The full Commission has reviewed your complaint, along with your supporting materials. There is insufficient showing on your part to merit further investigation. Should you have additional and verifiable evidence, you may re-submit your complaint. At this time, the matter is closed.
It was bad enough that the Commission refused to act on the credible documentary evidence I provided but absolutely shocking that the state's supposed newspaper of record would actually destroy evidence that could be used to prove Miller's violation of the state's lobbying law. A few years later, the ILRC fired Nagy after she had haggled with lobbyists for months over how to interpret a new ethics law the legislature passed in 2010, which accomplished very little other than window dressing.  The law lowered the threshold at which lobbyists are required to report their spending on lawmakers, from $100 to $50, and banned them from taking legislators on out-of-state junkets, both of which unscrupulous lobbyists and lawmakers have no problem skirting. The Attorney Disciplinary Commission later initiated a complaint against Nagy after some of her clients complained that she took money from them for work she never performed, primarily post-conviction relief petitions for criminal defendants. The Supreme Court agreed to a voluntary suspension of her law license in 2012 after Nagy blamed her inaction on client files due to a medical disability.

If you take a look at the people appointed to serve on the commission overseeing the ILRC, it's not surprising that the agency is so ineffective at regulating and enforcing the lobby registration and reporting laws. Current members include two former lawmakers, Sue Scholer and Joe Micon, both from Lafayette, Jan Abbs, a former attorney for the Indiana Senate now working as a corporate attorney in Muncie, and Evansville attorney Terry White. The current part-time executive director of the ILRC is Charles Harris, a former staff attorney for the legislature who was responsible for drafting tax legislation. He left the legislature to accept a job at Ivy Tech as a Vice President of Development and now has a private law practice, in addition to working as the ILRC's part-time director. The commission has a budget of about $280,000 annually for 2 full-time employees and one part-time employee. So if you're not happy about Eric Miller's current actions regarding the advocacy of HJR-3 at the State House, blame the ILRC and the Indianapolis Star.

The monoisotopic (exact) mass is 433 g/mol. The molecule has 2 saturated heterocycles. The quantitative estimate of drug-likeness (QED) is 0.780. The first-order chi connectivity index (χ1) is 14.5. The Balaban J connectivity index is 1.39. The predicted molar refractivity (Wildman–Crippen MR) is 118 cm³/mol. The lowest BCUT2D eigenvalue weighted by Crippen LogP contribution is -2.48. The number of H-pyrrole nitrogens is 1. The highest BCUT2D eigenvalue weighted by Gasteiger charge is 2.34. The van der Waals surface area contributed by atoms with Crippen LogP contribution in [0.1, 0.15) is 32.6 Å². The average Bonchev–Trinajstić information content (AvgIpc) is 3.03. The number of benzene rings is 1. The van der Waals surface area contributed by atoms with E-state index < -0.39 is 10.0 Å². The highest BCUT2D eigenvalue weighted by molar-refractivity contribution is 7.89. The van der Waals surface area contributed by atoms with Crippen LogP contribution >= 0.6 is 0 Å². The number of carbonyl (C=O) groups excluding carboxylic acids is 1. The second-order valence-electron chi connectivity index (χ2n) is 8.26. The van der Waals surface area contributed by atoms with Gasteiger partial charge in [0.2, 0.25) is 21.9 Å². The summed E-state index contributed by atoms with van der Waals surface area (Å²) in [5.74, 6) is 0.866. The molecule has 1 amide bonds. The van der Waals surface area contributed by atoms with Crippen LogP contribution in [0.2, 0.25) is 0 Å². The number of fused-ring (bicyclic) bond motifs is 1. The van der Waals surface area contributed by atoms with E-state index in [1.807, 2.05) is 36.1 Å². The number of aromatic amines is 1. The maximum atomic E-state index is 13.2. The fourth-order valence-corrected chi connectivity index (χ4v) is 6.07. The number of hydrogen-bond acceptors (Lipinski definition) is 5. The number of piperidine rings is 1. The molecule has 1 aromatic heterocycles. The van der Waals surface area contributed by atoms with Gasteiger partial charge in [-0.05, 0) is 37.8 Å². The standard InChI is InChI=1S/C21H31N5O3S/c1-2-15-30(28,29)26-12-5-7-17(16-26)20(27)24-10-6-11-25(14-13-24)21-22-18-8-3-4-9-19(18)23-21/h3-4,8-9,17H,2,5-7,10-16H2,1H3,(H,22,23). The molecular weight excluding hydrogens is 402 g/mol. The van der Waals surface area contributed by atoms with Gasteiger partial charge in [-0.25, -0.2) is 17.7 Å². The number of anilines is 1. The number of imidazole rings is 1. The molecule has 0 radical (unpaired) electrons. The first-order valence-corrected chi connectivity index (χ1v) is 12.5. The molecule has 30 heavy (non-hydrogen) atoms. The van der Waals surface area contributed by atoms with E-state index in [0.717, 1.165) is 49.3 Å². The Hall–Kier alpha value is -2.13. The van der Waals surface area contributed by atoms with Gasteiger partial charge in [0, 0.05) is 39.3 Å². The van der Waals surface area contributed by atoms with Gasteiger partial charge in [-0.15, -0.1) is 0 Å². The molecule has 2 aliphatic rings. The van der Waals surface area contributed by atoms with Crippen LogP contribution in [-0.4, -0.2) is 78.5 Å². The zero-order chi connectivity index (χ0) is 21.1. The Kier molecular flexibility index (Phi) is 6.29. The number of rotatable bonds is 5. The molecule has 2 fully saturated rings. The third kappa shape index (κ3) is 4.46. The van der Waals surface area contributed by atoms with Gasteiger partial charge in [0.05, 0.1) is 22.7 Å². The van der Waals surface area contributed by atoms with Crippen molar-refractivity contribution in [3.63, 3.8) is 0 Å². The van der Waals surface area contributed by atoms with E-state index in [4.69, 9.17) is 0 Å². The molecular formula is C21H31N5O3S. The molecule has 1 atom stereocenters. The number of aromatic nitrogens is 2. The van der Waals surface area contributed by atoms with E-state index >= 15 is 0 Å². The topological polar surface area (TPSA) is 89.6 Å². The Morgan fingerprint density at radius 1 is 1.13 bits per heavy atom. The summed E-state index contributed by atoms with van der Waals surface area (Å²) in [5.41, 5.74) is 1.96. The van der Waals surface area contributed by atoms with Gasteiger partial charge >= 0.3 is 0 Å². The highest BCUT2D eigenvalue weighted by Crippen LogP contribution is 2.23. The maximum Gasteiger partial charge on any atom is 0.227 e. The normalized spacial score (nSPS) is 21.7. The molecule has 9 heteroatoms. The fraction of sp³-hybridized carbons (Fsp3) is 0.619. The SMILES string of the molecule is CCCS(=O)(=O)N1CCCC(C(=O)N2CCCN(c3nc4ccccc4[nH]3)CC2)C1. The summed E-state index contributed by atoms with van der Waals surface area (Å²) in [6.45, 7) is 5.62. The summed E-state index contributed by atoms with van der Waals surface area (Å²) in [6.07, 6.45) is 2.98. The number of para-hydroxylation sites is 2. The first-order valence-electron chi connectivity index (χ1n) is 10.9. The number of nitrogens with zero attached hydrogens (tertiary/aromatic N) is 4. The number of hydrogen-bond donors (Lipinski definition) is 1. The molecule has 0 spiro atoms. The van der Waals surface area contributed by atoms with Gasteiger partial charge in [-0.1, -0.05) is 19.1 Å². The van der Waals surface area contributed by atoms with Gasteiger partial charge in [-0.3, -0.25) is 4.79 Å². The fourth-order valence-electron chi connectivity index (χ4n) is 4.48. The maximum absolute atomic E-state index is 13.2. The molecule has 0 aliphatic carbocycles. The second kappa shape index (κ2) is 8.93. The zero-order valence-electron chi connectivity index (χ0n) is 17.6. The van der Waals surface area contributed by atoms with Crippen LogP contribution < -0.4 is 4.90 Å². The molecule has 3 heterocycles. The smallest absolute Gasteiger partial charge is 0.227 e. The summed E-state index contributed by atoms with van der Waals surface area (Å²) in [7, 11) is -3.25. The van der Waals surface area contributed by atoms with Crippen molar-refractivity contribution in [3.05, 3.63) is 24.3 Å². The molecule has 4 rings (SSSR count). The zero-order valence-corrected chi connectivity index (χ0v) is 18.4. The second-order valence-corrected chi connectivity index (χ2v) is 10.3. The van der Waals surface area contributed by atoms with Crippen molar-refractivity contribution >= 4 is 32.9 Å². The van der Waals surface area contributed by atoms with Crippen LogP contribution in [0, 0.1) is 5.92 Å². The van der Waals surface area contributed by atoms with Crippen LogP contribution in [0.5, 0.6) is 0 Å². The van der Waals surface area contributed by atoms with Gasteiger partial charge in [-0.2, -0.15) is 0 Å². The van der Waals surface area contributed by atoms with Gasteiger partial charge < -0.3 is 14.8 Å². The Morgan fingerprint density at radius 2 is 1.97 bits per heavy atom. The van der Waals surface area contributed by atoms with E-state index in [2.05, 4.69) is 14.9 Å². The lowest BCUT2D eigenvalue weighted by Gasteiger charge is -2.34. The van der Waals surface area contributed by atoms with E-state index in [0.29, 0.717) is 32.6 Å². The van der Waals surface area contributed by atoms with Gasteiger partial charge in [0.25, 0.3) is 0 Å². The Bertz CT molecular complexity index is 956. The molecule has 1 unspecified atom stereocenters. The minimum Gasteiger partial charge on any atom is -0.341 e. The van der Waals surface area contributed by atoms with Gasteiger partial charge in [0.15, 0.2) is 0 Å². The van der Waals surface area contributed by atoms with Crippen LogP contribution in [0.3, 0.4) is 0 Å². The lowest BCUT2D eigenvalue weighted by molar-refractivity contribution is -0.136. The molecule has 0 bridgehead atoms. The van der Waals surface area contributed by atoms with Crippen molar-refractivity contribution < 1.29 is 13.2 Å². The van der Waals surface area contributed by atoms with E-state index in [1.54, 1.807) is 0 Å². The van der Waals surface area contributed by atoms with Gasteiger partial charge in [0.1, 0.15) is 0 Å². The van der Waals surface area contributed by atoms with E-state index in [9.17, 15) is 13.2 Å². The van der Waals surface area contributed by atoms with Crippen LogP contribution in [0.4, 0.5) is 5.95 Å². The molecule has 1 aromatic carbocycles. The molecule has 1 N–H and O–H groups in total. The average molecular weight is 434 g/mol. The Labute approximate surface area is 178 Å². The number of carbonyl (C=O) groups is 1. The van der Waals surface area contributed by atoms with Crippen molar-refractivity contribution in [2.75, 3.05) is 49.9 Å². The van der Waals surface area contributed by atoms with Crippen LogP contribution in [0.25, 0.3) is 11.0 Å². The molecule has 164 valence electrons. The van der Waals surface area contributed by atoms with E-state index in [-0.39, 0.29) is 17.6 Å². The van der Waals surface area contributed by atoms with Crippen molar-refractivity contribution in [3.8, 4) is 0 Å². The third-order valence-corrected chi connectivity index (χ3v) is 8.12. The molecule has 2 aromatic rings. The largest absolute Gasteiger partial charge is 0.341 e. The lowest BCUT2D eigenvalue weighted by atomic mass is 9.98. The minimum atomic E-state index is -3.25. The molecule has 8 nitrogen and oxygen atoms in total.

Below are links to my original research on the lobbying activities of Advance America and Eric Miller:

Advance America's Lobbying Reports Belie The Extent Of Its Lobbying Activities
Advance America's Tax Returns Misleading And Deceptive
Miller's Self-Dealing At Advance America Escalates
Miller And Advance America Abuse Non-Profit Status
Miller Enriched By Self-Dealing At Advance America
Miller Helping Miller
Miller Gloats Over Defeat Of Lobbying Reform
More Miller Self-Dealing To Report
Legality of Advance America's Payment To Miller's Law Firm Questioned
Miller Turns To Pulliam For Help
Miller Speaks Out On Election And His Future, Avoids Accountability


Anonymous said...

Way to research and identify your research as prior how many...with articles posted and not acted upon..oh my...Keep it up sir.

Flogger said...

Great article. The Star on Sunday had an huge article on Exorcism. I guess this is the kind of "Reporting" The Star devotes their dwindling resources to. What next from The Star - Bigfoot in Brown County, or Aliens abducting people along US 41??

You have cleared up for me The Star's lack of critical interest in Miller's Group